Thus Delhi’s Parliament House is now widely regarded as ‘a touchstone of India’s democracy’ (5), and has been awarded Heritage Grade-1 status in recognition of its architectural and historical import. However, because of the problems noted earlier, calls for extensive renovation or complete rebuild have been regularly expressed. Similar to the situation in the UK, in recent times the Speaker (in this case, of the Lok Sabha, India’s lower house) has driven the debate. In late 2015 the current Speaker, Sumitra Mahajan, made the latest move. In a letter to the urban development minister she highlighted the signs of ‘distress’ the now eighty-eight years old building was exhibiting. Mahajan also made the point that the number of staff the building must accommodate – including security personnel and representatives of the media – is now well beyond that originally anticipated; likewise, the range of parliamentary functions, including committee work and security requirements has added to the pressure on space. She also suggested that parliamentarians need to keep up with advances in technology, and the current building could not adapt to such improvements (6).
Sumitra Mahajan. Image courtesy of Narendra Modi via Wikimedia Commons
Consequently, and following a different path to that followed by Speaker Bercow in the UK, Speaker Mahajan has argued that refurbishment of the existing buildings is not a viable option – not least because of the restrictions brought by working on a heritage building – and rather starting afresh offers better scope for a modern Parliament, one to be ‘equipped with the latest technological tools’. The options the Speaker has put forward are:
a) to build within the Parliament complex itself; or
b) to build on the other side of the grand thoroughfare on which the main government buildings currently stand, a move she suggests that would provide a ‘suitably large area and would enable a free design of a new Parliament House building’ (7).
As yet, opinion on the matter remains divided amongst MPs, and is still being deliberated in various committees. Much rides on this decision. As architect Bimal Patel has written, referring to the situation in Delhi but the point is universal, ‘What we do with our Parliament building will powerfully signify who we are, how we view our past and where we see ourselves going’ (8).
To end, highlighting another bracing similarity with the situation in the UK, the opinion of the Indian public about whether it is worth spending considerable sums of money to provide a modern technological-advanced building for their representatives tends to be shaped first by their assessment of the calibre of those MPs. According to one not untypical contributor to a newspaper conversation on the matter, the current standard of representative does not in fact merit ‘state of the art’ facilities. Rather, ‘all these clowns should be operating out of a torn tent’ (9).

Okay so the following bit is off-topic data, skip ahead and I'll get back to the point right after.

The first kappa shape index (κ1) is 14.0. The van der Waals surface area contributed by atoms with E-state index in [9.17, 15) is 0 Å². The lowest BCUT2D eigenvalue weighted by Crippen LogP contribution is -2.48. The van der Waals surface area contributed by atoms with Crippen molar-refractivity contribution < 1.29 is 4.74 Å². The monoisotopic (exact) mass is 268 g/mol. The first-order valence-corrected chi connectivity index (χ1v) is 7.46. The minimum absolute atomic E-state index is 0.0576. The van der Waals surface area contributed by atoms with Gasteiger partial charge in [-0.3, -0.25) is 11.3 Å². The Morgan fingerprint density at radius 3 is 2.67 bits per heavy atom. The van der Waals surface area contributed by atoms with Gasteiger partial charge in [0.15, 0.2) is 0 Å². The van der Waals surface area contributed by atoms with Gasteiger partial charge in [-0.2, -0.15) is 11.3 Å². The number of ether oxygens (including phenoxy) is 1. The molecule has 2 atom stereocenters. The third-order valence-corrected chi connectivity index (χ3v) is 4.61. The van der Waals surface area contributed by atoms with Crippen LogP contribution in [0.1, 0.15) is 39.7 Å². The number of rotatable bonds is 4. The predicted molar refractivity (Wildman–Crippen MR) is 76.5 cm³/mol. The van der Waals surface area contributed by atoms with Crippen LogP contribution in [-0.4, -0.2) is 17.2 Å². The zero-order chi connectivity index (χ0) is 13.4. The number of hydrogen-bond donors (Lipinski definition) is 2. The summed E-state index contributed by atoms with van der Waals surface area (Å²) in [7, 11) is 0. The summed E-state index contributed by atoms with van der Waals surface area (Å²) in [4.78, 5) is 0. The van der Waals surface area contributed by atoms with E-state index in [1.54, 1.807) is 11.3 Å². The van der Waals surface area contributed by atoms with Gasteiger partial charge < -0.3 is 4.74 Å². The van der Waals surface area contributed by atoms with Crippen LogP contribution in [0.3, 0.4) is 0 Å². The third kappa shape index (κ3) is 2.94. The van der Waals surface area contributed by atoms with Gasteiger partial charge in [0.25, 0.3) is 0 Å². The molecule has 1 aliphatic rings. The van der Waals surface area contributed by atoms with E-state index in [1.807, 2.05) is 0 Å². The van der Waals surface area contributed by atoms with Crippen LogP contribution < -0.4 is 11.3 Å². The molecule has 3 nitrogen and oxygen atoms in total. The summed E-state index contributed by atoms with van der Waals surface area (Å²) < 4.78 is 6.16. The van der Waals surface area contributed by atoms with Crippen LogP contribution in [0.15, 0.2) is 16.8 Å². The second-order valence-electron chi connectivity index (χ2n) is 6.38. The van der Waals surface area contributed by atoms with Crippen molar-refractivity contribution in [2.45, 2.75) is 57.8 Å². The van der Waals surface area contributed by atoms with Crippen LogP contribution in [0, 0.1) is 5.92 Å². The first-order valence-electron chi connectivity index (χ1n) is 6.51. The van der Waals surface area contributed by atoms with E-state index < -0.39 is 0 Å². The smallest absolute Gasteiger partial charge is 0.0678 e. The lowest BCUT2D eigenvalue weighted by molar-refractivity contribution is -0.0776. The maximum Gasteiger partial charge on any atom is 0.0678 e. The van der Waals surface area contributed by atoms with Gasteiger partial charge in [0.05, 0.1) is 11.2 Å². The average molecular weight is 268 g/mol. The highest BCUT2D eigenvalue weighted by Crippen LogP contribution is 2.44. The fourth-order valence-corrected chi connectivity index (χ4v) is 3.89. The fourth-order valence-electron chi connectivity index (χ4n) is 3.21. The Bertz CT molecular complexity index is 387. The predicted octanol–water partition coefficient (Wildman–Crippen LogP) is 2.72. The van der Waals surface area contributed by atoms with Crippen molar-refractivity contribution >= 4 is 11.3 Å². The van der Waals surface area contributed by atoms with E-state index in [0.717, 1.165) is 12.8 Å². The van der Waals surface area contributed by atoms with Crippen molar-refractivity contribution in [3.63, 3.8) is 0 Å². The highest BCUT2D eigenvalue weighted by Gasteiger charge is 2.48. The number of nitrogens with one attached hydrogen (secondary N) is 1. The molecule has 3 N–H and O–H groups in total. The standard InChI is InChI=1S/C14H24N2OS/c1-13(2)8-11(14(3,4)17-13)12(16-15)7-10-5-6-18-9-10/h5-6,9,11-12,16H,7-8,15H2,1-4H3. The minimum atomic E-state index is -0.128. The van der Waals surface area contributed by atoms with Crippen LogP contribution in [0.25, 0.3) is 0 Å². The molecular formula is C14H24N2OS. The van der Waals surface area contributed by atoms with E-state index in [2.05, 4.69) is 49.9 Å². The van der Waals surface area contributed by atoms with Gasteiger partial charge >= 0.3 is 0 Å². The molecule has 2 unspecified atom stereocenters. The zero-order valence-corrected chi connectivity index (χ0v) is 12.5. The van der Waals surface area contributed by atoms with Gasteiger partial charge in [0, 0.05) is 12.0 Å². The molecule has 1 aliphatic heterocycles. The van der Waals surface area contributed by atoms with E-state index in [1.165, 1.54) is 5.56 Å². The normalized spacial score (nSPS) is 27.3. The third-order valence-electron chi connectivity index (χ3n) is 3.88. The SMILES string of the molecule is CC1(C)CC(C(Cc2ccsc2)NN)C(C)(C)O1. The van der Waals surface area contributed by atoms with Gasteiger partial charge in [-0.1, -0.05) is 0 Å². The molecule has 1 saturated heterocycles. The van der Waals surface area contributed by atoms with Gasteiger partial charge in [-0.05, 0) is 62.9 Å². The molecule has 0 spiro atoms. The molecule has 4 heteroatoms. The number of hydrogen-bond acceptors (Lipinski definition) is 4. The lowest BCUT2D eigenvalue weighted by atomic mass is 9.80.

(1) IANS, ‘Parliament House Getting Worn: Should a New One Be Built?’, The New Indian Express, 30 November 2014.
(2) Smriti Kak Ramachandran, ‘We need a new House, but preserve Parliament’, The Hindu, 15 July 2012.
(3) Lawrence Vale, Architecture, Power and National Identity, 2nd ed, 2008, Routledge.
(4) Dinyar Patel, ‘Does India need a new Parliament building? History may have some constructive criticism’, Scroll.in, 4th January 2016.
(5) Ramachandran, ‘We need a new House’
(6) PTI, ‘Speaker Sumitra Mahajan writes to Naidu, pitches for new Parliament building’, The Indian Express, 28 December 2015.
(8) Bimal Patel, ‘Preservation vs a clean break’, The Indian Express, 27 January 2016,.
(9) TNN, ‘Speaker suggests building new Parliament House’, The Times of India, 28 December 2015.
Stephen Thornton is Senior Lecturer in the Department of Politics and International Relations at Cardiff University. His latest book (co-written with Adam Sharr) is entitled Demolishing Whitehall: Leslie Martin Harold Wilson and the Architecture of White Heat, which closely examined plans in the 1960s to bulldoze Victorian administrative palaces such as the Foreign Office and replace them with a concrete, ziggurat-structure megastructure. And what’s not to like about that idea? He is currently making the most of Cardiff University Research Leave Fellowship which, inter alia, has allowed him to go to India – with indologist Dr James Hegarty of Cardiff University and architect Professor Adam Sharr of Newcastle University – to study various buildings and the political, architectural and cultural stories attached to them.
Notes: this article gives the views of the author, and not the position of the Crick Centre; the Designing for Democracy project; or the Understanding Politics blog series. To write for the Understanding Politics blog series please contact firstname.lastname@example.org